Monday, November 28, 2011
Hipness is not an easily measurable concept, but its very intangibility is part of what makes in interesting. If we imagine a hipness quotient connected to cities, we would include, high on the list, places like Palo Alto, Berkeley, Boulder, San Francisco, even New York. Detroit would probably arrive toward the bottom. Recently, however, Detroit has been getting attention that may be boosting its credentials.
Not long ago, the documentary Detroit Wildlife was filmed. In it, one protagonist asserts that Detroit wasn't much affected by the 2008 blackout. People in the city were are already living off the grid, squatting in abandoned buildings, foraging for food. They didn't have electricity, so why would they notice when it was gone? Detroit is offered as a harbinger of a post-fossil fuel future, where wild animals are returning to a dessicated urban landscape.
But things seem to be changing. Last year's Chrysler advertisement, released during the Superbowl, featuring Detroit denizen Marshall Mathers, aka Eminem, didn't hurt. The ad featured Detroit as hip in a gritty hard-working kind of way, a place so exotic that its cars were "imported" by other parts of the U.S.
Other indicators preceded the Eminem spot. One was the appearance of the HBO Series, Hung, which began airing in 2009. The series features divorced father and public school teacher Ray Decker, who, unable to support his children properly after his uninsured house burns down, becomes a male prostitute.
Created by the brilliant filmmaker Thomas Payne (Election), Hung is hilariously funny as it traverses the borderlines of bad taste. And while the series does not exactly portray the city of Detroit in a positive light, the mere appearance of an HBO series tends to elevate a hipness quotient significantly. (Look at what The Wire did for West Baltimore.)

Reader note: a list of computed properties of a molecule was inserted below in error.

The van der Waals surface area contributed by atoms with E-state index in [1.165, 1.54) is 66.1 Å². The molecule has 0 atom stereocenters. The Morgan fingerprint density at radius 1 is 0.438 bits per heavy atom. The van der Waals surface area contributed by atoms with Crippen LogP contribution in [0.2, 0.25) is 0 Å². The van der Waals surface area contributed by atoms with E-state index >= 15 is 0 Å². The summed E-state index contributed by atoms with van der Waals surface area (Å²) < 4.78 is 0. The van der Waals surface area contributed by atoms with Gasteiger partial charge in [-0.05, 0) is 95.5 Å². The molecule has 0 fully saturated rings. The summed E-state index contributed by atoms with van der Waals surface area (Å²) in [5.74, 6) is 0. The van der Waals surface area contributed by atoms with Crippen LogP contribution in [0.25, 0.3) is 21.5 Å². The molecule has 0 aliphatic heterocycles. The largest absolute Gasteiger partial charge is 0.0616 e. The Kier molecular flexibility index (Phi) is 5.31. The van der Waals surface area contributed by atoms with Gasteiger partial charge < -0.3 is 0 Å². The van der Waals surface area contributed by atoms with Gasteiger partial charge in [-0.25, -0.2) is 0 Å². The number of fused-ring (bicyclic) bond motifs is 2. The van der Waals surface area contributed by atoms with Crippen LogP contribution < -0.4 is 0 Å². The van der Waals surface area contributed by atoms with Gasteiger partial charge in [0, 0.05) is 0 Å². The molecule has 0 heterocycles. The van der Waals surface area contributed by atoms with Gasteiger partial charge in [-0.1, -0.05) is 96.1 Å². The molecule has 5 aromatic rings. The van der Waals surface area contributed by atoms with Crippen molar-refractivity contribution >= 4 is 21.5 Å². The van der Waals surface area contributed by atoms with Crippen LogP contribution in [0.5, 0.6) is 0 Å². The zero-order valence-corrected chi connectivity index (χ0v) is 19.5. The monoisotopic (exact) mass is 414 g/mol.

Two weeks ago, The Huffington Post launched a new section, "Detroit News and Opinion," with a heterogeneous mix of Detroit bloggers, from the worlds of political reporting, sports writing, cultural analysis, and the non-profit sector. The articles provide insightful analysis of Detroit’s continuing economic plight, sprinkled with a strong dose of optimism about the possibilities for the city’s resurrection. Detroit now finds itself as one of only six local sections in the Huff Post, sharing space with New York, Los Angeles, and San Francisco.
So what’s happened? Why does Detroit seem to be rising on the pop cultural hipness index? The Obama administration's decision to save the auto industry has a great deal to do with it. If the government had not intervened to save the thousands of jobs that were at stake, Detroit's utter collapse would have been inevitable. And while the domestic automobile industry is a shadow of its once-proud self, it still employs more people than Google, Facebook, and Apple combined.
Detroit, moreover, is re-writing its books on the meaning of industrial. A new generation of digital engineers is being hired by the automakers to develop the complex software necessary to run the current generation of cars. While Detroit has not exactly become Silicon Valley-on-the-river, young people are actually moving back and into downtown areas that were being abandoned.
Detroit, in other words, has the potential to create a new kind of hybrid city, where the digital, the industrial, and the green collide in interesting ways. What could be more hip than that?